Four western North Dakota colleges celebrated the completion of a six-year-long $24 million grant that resulted in thousands of trained individuals ready to fill crucial workforce needs in North Dakota.
In 2012 Bismarck State College (BSC), Sitting Bull College (SBC), Turtle Mountain Community College (TMCC) and Williston State College (WSC) partnered to form the TREND Consortium, or Training for Regional Energy in North Dakota. The four shared in two rounds of grants from the U.S. Department of Labor, $14.6 million in 2012 and $9.9 million in 2014. These grants, provided under the Trade Adjustment Assistance Community College and Career Training (TAACCCT) program, aimed to assist institutions in improving their delivery of education and career training programs that could be completed in two years or less.
BSC was the lead institution for the grant, which President Larry C. Skogen said allowed schools to purchase equipment and upgrade facilities that will continue to benefit future students for years to come.
“With this, we were able to expand programs,” Skogen said. “We educated and trained a lot individuals who are out in the workforce now.”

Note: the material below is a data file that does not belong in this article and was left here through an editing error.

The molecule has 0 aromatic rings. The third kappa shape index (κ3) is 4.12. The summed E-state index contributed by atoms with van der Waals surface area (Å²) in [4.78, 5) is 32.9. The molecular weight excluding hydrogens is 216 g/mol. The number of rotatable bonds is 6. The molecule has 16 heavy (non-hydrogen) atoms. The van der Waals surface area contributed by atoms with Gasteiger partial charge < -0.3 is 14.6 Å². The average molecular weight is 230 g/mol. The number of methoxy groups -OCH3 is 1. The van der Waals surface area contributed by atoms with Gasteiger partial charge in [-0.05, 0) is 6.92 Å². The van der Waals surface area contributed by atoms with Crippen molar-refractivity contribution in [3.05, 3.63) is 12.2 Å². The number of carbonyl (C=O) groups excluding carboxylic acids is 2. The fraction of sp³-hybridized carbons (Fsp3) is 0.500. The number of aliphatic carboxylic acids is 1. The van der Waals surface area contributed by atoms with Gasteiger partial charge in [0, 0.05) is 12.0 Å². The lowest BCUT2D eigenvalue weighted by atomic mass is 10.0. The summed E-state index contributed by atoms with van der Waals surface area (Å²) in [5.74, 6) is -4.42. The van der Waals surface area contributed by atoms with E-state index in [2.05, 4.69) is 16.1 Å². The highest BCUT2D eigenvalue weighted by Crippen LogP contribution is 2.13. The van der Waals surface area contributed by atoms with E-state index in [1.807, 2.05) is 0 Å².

More than 2,300 students received training in the 2012-2016 round of grant funding, and more than 2,200 students benefited from the 2014-2018 round. TMCC was able to begin a Commercial Driver’s License (CDL) training program, with more than 100 people obtaining their CDL through the program.
“They’re probably all over the country driving now,” said Dr. Jim Davis, president of TMCC. He also emphasized the importance of the collaboration between tribal colleges and colleges in the North Dakota University System. “If they hadn’t opened their doors, we wouldn’t be standing here,” he said.
Dr. John Miller, president of WSC, agreed. “They provided the critical mass and leadership for us to bring this project home,” he said. Miller says the grant enabled WSC to double the enrollments in the college’s technical programs and provided funding necessary for the development of expensive new technical labs. “The grant for Williston State College was transformational,” he said. He added the grant also helped the school transform numerous internal processes and connections with students resulting in an updated advising system for all students at WSC.
SBC Vice President Dr. Koreen Ressler said the grant enabled them to recruit more males into programs, increasing male enrollment at the school to 40% of students, up from 30% before the grants. Ressler says grant-funded programs at SBC focused on construction and trades and the school plans to continue those programs into the future.
“This really assisted us. We’re proud to be able to sustain these programs,” she said.
All four campus presidents spoke about the desire to continue their collaboration into the future.